ATHENS — The Turkish research ship at the center of an escalation of tensions in the Eastern Mediterranean returned to waters claimed by Greece on Monday.
The Oruç Reis, a seismic vessel owned by Turkey’s General Directorate of Mineral Research and Exploration, will resume its energy exploration efforts until October 22, according to a navigational warning issued by Ankara.
The ship will pass close to Greece’s easternmost islands, a move likely to mar planned diplomatic talks between Athens and Ankara.
Turkey had recalled the ship last month, allowing long-stalled negotiations with Athens to restart following weeks of surging tensions over Ankara’s search for hydrocarbons in waters claimed by Greece and Cyprus.
No date for the resumption of talks had been set, however, and Turkey at the time said the Oruç Reis would resume its exploratory activity.
In recent days, both sides announced naval drills, ratcheting up tensions once more. Athens said it would conduct a military exercise on October 29 — Turkey’s national day — while Ankara issued a warning for a military exercise on October 28, Greece’s national day.
Greece’s foreign ministry said the ship’s return “constitutes a major escalation and direct threat to peace and security in the region” and urged Ankara to revoke its decision. It added that the move made evident “Turkey’s unreliability and the fact that it does not sincerely desire dialogue.”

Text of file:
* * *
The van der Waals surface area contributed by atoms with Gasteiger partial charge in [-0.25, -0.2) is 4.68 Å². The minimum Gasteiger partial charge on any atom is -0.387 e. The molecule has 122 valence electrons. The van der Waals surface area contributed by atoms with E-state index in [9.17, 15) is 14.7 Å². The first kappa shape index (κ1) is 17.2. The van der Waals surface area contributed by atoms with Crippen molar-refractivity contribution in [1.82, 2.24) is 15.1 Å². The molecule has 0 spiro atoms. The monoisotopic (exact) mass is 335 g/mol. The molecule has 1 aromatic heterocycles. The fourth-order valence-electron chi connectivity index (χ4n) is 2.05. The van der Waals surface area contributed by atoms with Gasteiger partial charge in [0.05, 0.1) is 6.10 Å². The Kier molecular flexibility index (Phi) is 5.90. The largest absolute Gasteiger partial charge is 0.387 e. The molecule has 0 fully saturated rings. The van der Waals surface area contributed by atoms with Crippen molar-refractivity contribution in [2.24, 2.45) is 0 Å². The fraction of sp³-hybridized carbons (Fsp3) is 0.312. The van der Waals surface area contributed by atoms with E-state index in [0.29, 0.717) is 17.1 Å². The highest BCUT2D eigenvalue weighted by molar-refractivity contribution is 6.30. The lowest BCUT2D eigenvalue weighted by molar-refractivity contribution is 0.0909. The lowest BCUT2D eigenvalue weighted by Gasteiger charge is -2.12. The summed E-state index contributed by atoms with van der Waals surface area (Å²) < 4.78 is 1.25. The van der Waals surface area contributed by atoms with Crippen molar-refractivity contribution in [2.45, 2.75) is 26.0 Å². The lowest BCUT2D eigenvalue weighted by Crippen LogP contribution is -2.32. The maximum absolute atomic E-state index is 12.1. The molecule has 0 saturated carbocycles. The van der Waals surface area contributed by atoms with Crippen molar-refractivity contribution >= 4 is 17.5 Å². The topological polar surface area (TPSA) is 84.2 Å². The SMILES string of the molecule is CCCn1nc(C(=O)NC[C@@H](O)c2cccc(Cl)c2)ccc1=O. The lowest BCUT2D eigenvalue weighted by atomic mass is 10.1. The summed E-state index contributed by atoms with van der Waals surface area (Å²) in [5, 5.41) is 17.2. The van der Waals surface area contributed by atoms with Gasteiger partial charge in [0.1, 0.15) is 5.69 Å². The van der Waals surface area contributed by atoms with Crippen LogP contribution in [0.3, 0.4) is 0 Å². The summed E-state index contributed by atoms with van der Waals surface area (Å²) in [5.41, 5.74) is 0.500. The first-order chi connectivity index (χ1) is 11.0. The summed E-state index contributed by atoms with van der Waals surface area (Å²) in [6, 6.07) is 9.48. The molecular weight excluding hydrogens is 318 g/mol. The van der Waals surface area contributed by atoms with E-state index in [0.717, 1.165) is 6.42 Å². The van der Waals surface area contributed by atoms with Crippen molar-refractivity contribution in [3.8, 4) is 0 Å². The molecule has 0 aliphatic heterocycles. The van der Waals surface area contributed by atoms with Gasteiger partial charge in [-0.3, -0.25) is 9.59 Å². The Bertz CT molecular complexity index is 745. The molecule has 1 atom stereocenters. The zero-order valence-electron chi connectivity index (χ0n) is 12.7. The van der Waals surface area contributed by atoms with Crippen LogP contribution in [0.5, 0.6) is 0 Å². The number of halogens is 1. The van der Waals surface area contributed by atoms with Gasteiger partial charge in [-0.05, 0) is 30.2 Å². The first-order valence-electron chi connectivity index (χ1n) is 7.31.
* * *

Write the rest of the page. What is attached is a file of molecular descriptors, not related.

On Sunday, the Turkish foreign ministry issued a statement criticizing Greece’s foreign minister, who in an interview had blamed Turkey for the suspension of diplomatic talks in 2016.
“Exploratory talks were suspended in 2016 upon the request of Greece,” foreign ministry spokesman Hami Aksoy said, adding: “The fact that Greece has been attempting to use the EU as a trump card against Turkey, instead of resolving her issues in the Aegean and the Eastern Mediterranean through a sincere dialogue with our country, is a futile endeavor.”
Another Turkish survey ship, the Barbaros Hayreddin Paşa, is conducting seismic work off Cyprus until November 9.
Greece and Cyprus want to raise the issue at this week’s summit of EU leaders. Earlier this month, EU leaders warned Ankara could face sanctions over its activities in the Eastern Mediterranean.
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